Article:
I visited Erin Loree’s Toronto studio a couple months before her first commercial exhibition, Midnight Bloom, opened at Angell Gallery in January. Working from her new large studio, inherited from painter Kim Dorland, Loree had taken advantage of the extra space. Like a jade sapling that experiences rapid growth after replanting into a much larger pot, Loree’s canvases exploded in scope, scale, and vibrancy. Quadrupling the size of her previous work, Loree is still rooted in the same aesthetic she has been exploring throughout her young career, though she’s clearly stretching to achieve something new with abstraction. She renders high-key color from an expansive palette and imbues her canvases with muscular energy. Her largescale works are not easily dismissed; even in her poorly-lit, cluttered studio, where they lean against tables and hang haphazardly, Loree’s paintings share a unique organization of color and composition, and enchant. Installed properly on the generous walls of Angell Gallery, they dominate.
The creative process at work is best demonstrated in Tug-O-War (2015). At 100 x 120 inches and rendered in oil, it’s the largest piece in the exhibition, and crackles with mixing, adding, and subtracting techniques. From an intuitive layering of wet and feathery brushstrokes combined on the same plane with globular droppings and dry scraping of impasto paint, Loree’s efforts are belligerent in their disregard of any sense of consistency or careful structure. The loose acceptance of accident and serendipity delineates a maturity that belies Loree’s emerging state. Taking cues from Les Automatistes, her abstractions work themselves out across the canvas, with paintings like Entanglement (2015) and Tavern Madness (2015) suggesting that she navigates her medium on an unconscious level. Through iterative action and reaction, Loree has told me she homes in on her destination, arriving by feel rather than by plan. While some of the works, such as Mirroring (2015), appear cumbersome, lacking in seductive complexity, and in want of tighter editing, they reveal a young artist unafraid of getting lost and making mistakes.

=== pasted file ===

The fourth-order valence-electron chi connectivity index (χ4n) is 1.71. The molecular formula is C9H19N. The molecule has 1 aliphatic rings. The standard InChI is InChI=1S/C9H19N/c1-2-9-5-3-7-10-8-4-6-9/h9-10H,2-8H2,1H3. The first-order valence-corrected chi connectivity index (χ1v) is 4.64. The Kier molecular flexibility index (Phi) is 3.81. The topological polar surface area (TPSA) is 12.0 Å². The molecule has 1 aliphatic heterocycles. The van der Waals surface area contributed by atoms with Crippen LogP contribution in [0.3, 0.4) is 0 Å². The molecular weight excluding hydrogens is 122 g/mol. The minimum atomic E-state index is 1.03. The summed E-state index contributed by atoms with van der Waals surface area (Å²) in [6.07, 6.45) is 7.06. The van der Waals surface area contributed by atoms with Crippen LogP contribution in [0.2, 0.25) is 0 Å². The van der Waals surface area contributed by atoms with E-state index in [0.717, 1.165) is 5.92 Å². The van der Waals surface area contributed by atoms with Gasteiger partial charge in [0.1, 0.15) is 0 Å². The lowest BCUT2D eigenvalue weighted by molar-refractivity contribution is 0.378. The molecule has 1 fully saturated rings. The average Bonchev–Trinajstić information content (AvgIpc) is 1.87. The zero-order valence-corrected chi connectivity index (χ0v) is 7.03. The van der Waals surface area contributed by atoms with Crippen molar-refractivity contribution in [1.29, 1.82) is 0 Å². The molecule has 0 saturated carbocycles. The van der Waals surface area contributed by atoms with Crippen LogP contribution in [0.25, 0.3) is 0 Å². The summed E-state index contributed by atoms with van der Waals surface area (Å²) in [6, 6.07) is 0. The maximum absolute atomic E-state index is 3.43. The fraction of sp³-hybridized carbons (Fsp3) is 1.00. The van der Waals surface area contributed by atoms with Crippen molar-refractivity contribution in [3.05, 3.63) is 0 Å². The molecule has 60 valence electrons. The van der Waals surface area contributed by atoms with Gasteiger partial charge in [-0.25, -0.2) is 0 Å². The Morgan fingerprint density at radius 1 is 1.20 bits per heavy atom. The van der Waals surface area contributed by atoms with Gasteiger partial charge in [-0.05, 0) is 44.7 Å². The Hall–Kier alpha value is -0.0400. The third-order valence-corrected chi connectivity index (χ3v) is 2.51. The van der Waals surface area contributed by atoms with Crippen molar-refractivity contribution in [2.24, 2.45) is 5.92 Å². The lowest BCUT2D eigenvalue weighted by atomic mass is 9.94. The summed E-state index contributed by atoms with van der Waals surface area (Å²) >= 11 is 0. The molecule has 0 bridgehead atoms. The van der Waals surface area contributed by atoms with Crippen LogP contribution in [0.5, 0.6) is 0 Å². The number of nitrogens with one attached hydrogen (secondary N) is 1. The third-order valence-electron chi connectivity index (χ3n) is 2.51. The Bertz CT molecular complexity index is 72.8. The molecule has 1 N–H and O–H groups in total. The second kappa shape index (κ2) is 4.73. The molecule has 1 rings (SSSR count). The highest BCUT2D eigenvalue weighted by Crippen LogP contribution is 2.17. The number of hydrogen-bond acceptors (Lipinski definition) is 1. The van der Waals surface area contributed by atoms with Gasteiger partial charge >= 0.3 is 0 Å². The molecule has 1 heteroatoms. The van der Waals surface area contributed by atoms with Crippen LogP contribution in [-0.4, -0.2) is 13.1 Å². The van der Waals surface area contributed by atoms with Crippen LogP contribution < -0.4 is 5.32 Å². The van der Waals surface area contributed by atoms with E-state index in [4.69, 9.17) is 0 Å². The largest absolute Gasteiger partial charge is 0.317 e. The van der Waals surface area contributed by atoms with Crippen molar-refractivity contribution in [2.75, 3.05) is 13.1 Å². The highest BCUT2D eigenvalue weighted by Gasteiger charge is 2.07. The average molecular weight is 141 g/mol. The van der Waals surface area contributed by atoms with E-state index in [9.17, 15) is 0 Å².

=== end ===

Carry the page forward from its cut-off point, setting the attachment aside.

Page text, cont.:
Kim Dorland has been an early champion of Loree’s, having curated her in a group show at Angell Gallery in 2015 and bestowing her with his envied downtown Toronto studio upon his decampment to British Columbia. Though working with narrative content rather than abstraction, his aesthetic influences on the young artist’s visual sensibilities are difficult to dismiss. Both his comfortable handling of thick, uneven impasto, and his manipulation of neon highlights appear throughout Midnight Bloom, and though Loree offers none of Dorland’s sullen narrative, his imprint upon her understanding of contemporary painting is clear. Loree’s career, as it matures, will potentially serve as evidence of Dorland’s influence on a younger generation of artists.
Jamie Angell is respected for his history of identifying and market-testing brilliant yet unproven young talent (including Dorland more than a decade ago), and is the first important dealer to support Loree with a major solo exhibition. Even more fundamental than his massive white walls in his still-new Junction location, the value of the encouragement he provided Loree to be big and bold at this important moment in her still nascent career has had an effect.